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Chiropractic Research Review

Fear-Avoidance and Cervical Spine Pain

Fear-avoidance beliefs and other psychosocial factors have been linked to the progression from acute to chronic low back pain (LBP), and may be even better predictors of the condition than physical variables.

Fear-avoidance concerns the idea that the fear of developing pain can cause disability, as would an actual source of physical injury or stress. The relationship between physical and emotional perceptions of pain becomes distorted, resulting in an exaggeration of pain perception. Patients may avoid the work environment for fear of further injury.

Fear-avoidance may be more likely to cause lumbar pain because a patient perceives the potential for pain or re-injury, especially related to work, to be greater in that region. Based on the information linking fear-avoidance with LBP, the authors of this study speculated that fear-avoidance beliefs could be related to the development of cervical spine disability.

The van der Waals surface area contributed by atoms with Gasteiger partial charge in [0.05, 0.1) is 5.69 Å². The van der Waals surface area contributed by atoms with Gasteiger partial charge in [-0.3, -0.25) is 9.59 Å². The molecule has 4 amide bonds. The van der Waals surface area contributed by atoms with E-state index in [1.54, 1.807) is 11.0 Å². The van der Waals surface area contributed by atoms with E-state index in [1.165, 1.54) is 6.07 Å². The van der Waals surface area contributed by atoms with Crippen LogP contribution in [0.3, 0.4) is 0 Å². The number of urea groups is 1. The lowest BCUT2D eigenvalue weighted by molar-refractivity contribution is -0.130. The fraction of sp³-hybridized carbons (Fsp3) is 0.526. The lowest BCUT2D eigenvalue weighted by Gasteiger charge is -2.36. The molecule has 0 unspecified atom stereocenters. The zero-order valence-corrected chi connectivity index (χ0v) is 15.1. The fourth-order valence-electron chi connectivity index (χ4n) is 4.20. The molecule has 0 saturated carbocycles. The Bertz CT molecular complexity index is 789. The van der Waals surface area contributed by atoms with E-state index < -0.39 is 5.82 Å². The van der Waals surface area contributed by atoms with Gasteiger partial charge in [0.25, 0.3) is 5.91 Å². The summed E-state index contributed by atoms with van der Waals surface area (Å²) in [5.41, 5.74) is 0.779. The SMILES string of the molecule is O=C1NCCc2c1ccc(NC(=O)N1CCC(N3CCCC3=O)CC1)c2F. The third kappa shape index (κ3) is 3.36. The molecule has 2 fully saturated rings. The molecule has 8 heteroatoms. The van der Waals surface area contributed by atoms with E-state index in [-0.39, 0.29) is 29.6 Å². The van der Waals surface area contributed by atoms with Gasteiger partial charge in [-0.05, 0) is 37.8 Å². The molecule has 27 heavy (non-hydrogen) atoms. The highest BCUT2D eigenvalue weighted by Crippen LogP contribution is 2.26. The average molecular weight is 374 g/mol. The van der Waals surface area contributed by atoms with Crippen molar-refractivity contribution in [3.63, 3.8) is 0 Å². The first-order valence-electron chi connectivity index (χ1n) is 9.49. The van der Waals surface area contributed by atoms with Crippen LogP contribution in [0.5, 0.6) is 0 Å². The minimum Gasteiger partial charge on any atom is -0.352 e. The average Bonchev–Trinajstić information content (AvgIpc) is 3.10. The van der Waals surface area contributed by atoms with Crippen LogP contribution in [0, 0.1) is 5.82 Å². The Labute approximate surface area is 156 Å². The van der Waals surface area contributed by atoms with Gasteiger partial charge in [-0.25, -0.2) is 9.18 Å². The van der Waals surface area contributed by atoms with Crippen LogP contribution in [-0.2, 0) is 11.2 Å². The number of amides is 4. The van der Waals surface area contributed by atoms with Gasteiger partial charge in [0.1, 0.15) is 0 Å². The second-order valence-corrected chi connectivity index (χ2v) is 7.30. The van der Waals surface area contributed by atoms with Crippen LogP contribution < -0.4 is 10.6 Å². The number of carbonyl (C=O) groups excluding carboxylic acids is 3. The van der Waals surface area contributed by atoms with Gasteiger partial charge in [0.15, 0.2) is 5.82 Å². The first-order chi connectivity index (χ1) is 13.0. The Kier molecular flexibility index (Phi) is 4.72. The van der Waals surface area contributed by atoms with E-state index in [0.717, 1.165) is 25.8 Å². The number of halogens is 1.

To determine cases of fear-avoidance beliefs in cervical-spine-pain patients and compare predictability, pain intensity, and disability with patients having LBP, 163 patients (104 lumbar, 59 cervical) completed the Fear-Avoidance Behavior Questionnaire (FABQ). This questionnaire had 16 questions related to LBP; cervical-spine patients were asked to relate the answers to their condition.

Results: Fear-avoidance beliefs were much less common in cervical- spine-pain patients than LBP patients, and no major differences in types of fear-avoidance beliefs were seen between LBP and cervical patients. The researchers found significant differences in fear-avoidance beliefs by gender, symptom onset, and source of payment for care (e.g., workers compensation vs. traditional insurance). Males, patients with sudden onset of pain, and cases involving workers compensation were more likely to show fear-avoidance.

The authors conclude, "These results demonstrate that variables that are helpful in determining disability for patients with lumbar spine pain may not be helpful in determining disability for patients with cervical spine pain."

The FABQ evaluation tool was not modified to specifically address patients with cervical spine pain.

George SZ, Fritz JM, Erhard RE. A comparison of fear-avoidance beliefs in patients with lumbar spine pain and cervical spine pain. Spine 2001:26(19), pp. 2139-2145.

Chiropractic Research Review

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